I wrote this in a small library in the town of Kyneton, Australia. As many library fans do, I visit libraries wherever I go—stopping in for a look-see, lingering to use the space and services, and sometimes getting a full tour. It’s always valuable—and often inspiring. This was the case when I recently visited Australia on a family trip, and I experienced a handful of libraries small and large along the way.
At the request of Sno-Isle Libraries, WA, OverDrive has developed a demand-driven acquisition (DDA) model for popular ebooks, enabling patrons to discover thousands of titles for which the library has not yet purchased a license. When a user checks out one of these titles, Sno-Isle is invoiced, and the ebook is added to the library’s collection in a transaction that appears seamless to the patron.
While many libraries have come up with creative rewards for staff innovation, the Birmingham Public Library (BPL) Innovative Cool Awards do double duty. The monthly award, funded and run by BPL’s ten-member Board of Trustees, is an incentive for staff to develop—and promote—engaging new programs and workshops, and also a way to connect the board with staff.
CNN: “In Historic First, International Criminal Court Has Classified Destroying Cultural Artifacts as a War Crime”
From CNN: In a historic first, the International Criminal Court has classified destroying cultural artifacts as a war crime. It follows the trial of jihadist Ahmad al-Faqi al-Mahdi, who pleaded guilty Monday to destroying religious monuments in the ancient city of Timbuktu in Mali. [Clip] Mahdi, also known as “Abou Tourab,” was charged in March […]
A call for academic RA research, the unchanging lack of inclusion, and more letters to editor from the August 2016 issue of Library Journal.
The Utah Library Association (ULA) dove headfirst into failure on February 19–20. Along with the Salt Lake City Public Library (SLCPL), ULA hosted Strikethrough: The Utah Library Association Failure Workshop. Billed as an interdisciplinary discussion of failure for librarians, it brought together librarians, medical doctors, and performance artists.
The Difference between Copyright Infringement and Plagiarism—and Why It Matters | Peer to Peer Review
On August 8 Gale, a part of Cengage Learning, announced that it will provide its Analytics on Demand (AOD) service to EveryLibrary, a national nonprofit political action committee for libraries, free of charge, so that it may better analyze data about library supporters in advance of the November elections and on an ongoing basis for future campaigns.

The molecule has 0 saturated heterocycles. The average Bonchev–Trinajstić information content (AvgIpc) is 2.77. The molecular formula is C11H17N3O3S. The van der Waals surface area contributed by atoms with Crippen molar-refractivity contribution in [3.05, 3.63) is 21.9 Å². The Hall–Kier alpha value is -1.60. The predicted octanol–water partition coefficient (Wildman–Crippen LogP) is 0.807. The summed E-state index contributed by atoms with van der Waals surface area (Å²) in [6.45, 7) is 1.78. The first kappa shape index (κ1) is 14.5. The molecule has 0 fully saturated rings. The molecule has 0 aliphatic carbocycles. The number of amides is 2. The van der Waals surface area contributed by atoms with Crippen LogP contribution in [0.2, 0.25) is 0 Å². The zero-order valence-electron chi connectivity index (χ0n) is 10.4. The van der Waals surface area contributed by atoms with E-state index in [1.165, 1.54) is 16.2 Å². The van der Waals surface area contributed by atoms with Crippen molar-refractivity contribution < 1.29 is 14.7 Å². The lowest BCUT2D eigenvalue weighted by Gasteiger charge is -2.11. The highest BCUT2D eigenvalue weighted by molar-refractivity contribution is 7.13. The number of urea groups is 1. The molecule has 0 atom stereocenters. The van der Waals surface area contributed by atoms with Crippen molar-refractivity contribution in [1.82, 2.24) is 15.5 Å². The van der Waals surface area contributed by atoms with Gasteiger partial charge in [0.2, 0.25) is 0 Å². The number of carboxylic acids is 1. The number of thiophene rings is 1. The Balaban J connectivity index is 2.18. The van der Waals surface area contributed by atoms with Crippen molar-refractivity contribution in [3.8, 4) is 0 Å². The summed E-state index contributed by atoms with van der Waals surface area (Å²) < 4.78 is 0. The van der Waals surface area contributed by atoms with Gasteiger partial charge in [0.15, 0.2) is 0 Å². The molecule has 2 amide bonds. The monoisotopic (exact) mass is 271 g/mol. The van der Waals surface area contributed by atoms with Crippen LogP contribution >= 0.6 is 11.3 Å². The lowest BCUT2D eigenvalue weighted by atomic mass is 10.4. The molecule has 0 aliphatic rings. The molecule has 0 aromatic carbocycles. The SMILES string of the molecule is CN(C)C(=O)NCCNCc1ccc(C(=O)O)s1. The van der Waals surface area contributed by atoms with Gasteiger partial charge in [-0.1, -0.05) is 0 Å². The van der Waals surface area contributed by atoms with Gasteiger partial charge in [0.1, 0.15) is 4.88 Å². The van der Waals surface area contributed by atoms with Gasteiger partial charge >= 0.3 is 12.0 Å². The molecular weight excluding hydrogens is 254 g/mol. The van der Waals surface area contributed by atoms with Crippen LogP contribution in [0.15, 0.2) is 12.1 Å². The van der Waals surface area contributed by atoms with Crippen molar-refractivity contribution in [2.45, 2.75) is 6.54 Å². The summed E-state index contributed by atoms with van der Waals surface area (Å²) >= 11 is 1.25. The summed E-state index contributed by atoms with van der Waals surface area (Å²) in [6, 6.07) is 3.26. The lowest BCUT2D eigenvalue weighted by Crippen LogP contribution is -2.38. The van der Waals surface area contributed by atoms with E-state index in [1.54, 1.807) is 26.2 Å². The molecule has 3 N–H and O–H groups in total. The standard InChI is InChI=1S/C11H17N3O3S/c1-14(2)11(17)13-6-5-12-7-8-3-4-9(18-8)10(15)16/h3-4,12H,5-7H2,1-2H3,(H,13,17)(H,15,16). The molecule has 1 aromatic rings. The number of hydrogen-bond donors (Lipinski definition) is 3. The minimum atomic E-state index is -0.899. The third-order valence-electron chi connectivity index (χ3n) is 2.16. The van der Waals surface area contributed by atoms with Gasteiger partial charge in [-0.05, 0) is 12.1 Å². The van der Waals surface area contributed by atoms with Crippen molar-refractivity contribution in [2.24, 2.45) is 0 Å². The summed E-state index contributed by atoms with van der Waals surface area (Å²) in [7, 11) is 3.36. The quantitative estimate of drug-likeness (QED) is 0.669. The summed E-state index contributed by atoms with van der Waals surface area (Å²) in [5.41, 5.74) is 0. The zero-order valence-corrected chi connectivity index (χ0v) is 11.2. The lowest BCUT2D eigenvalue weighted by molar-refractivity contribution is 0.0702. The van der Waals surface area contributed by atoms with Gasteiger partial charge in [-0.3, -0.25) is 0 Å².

Everyone has a book in them, it’s said. While Christopher Hitchens completed that phrase with “in most cases that’s where it should stay,” it doesn’t seem the public agrees. This is dramatically demonstrated by the expansion of U.S. publishing, as measured by Bowker, the U.S. issuer of ISBNs, the numbers that help track book sales. In 2002, Bowker issued 247,777. In 2012 (the most recent figures available), demand rose to 2,352,797—an increase of 2,105,020, or a whopping 849.5 percent.
In Library: An Unquiet History, historian and curatorial fellow for Harvard’s metaLAB Matthew Battles describes Melvil Dewey’s impatience with inefficiency in library work in the 1870s. “To Dewey, local interests and special needs were less important than the efficient movement of books into the hands of readers,” he writes. That crisp statement of purpose should be an inspiration to the current discussions around making library collections and programs visible and available on the web.
Tuesday, August 23rd, 2016, 12:00 PM – 1:00 PM ET / 9:00 AM – 10:00 AM PT
FOLIO, a community collaboration to develop an open source library services platform has taken shape. The FOLIO platform will support traditional resource management functionality but is open throughout and extensible at its core. By providing a platform for innovation, libraries and service providers can create applications and functionality that will deliver new and exciting services to libraries. Join this first webcast (in a series of 6) to learn about the FOLIO platform and the reimagining of library technology.
On Leap Day this past February, I gave myself the gift of a Citi Bike membership. In New York City, where Library Journal’s office is located, this bike-sharing service hit the streets in 2013 and has continued to gain traction ever since. Like many, it has had growing pains, but it now touts over 100,000 annual members, and this summer it celebrated a record of 56,000 trips in one day. I ride for part of my commute, replacing what would be an underground subway leg with three-plus miles on the surface. This has given New York back to me, reinvigorating my relationship with the city and allowing me to witness its changeable beauty.